Instagram is taking its responsibility as a major social platform pretty damn seriously right now. The social platform has banned suicidal content, plastic surgery filters, introduced an anti-bullying sticker and ceased the promotion of weight-loss supplements. And now Instagram has changed its guidelines on body image after a skin positivity campaigner challenged the site for removing one of her photos.

Lex Gillies, who has 20,000 followers, uploaded a photo of her rosacea captured by photographer Sophie Harris-Taylor as part of a series celebrating natural beauty.

Bizarrely, the photo was removed by Instagram for being ‘undesirable’, with the platform saying it ‘doesn’t allow ads that focus on aspects of a person’s body to highlight an undesirable or idealised body state’.

After sharing her story with her followers, the hashtag’#undesirablesofinstagram’ quickly went viral as people called on the social network to stop censoring skin conditions. The appeal worked, with Instagram contacting Lex to inform her that guidelines on adverts had been permanently changed.

Taking to Instagram, Lex explained that Instagram has officially rewritten their guidelines, with the word ‘undesirable’ no longer featuring anywhere across the network.⁣

Indeed, according to the new guidelines, the social site doesn’t allow ‘ads that contain unexpected or unlikely results. Ad content must not imply or attempt to generate negative self-perception in order to promote diet, weight loss, or other health related products.’

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📢 WE FLIPPING DID IT!! ⁣📢 ⁣ I can’t really believe I’m saying this, but as of earlier this week Instagram/Facebook have officially rewritten their guidelines. The word ‘undesirable’ no longer features ANYWHERE. ⁣ ⁣ I’ve written a blog post where I’ve tried to express my thoughts on the whole thing but this is the key outtake: ⁣ I wanted to thank every person who posted an #undesirablesofinstagram selfie, who shared my post, used the hashtag, commissioned articles, sent me messages of support, and helped to spread the word.⁣ ⁣ This change happened because of YOU and I am so proud of every single one of you.⁣ ⁣ The #skinpositivity community (and the #rosacea community in particular) is fairly small, so the fact that our campaign has resulted in meaningful change and a reconsideration of terminology internally at one of the world’s most influential companies is incredible and so overwhelming.⁣ Putting your head above the parapet can be scary. There were moments in the past 6 weeks when I wondered why I’d started this, why I’d opened myself up to trolls and ignorance, and whether the eventual impact would be worth the effort. But the support from the community, the new people I’ve discovered through #undesirablesofinstagram, and this actual, tangible result is better than l could have ever imagined.⁣ ⁣ THANK YOU.⁣ ⁣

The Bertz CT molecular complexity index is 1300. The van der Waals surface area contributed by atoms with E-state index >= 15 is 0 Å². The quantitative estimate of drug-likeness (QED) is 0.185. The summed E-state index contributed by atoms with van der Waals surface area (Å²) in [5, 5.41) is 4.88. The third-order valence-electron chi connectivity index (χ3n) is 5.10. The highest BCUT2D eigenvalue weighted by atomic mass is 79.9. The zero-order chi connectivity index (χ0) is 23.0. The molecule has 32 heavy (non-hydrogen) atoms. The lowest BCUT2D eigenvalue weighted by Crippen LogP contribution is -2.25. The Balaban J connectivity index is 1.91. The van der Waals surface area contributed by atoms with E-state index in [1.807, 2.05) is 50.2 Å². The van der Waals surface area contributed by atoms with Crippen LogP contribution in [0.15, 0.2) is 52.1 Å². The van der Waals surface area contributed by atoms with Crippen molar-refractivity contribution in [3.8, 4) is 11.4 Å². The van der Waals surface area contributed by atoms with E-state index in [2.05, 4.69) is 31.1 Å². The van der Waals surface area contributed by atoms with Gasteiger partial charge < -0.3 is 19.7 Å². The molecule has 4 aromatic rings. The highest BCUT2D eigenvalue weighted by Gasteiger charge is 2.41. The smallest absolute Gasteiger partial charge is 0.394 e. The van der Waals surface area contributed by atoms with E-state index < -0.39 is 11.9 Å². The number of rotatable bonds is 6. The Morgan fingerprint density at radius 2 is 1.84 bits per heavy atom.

A post shared by Lex Gillies – Rosacea/Beauty (@talontedlex) on


“I wanted to thank every person who posted an #undesirablesofinstagram selfie, who shared my post, used the hashtag, commissioned articles, sent me messages of support, and helped to spread the word,” wrote Lex.

“This change happened because of YOU and I am so proud of every single one of you.⁣ The #skinpositivity community (and the #rosacea community in particular) is fairly small, so the fact that our campaign has resulted in meaningful change and a reconsideration of terminology internally at one of the world’s most influential companies is incredible and so overwhelming.⁣

“Putting your head above the parapet can be scary. There were moments in the past 6 weeks when I wondered why I’d started this, why I’d opened myself up to trolls and ignorance, and whether the eventual impact would be worth the effort. But the support from the community, the new people I’ve discovered through #undesirablesofinstagram, and this actual, tangible result is better than l could have ever imagined.⁣”

We couldn’t agree more.

Speaking about the groundbreaking move, GLAMOUR’s Social Editor, Chloe Laws, said: “Photographs, videos, and hashtags of skin diseases are constantly removed on Instagram on grounds that it looks ‘undesirable’, a restriction that is entrenched in unrealistic beauty standards and stigma. As someone who has psoriasis, and uses Instagram as a space to increase awareness, when I heard that Lex’s photo of her bare face was removed I was incensed.

“The #undesirablesofinstagram movement shows the power we have on social media, and that the restrictions placed upon us can be overthrown. There’s a way to go, of course, but in recent years campaigners have really shaped the social media landscape – from pro-anorexia accounts being banned, to this new landmark. Next up – the sexual liberation of Instagram, please. When will we *finally* be able to show our nipples?”





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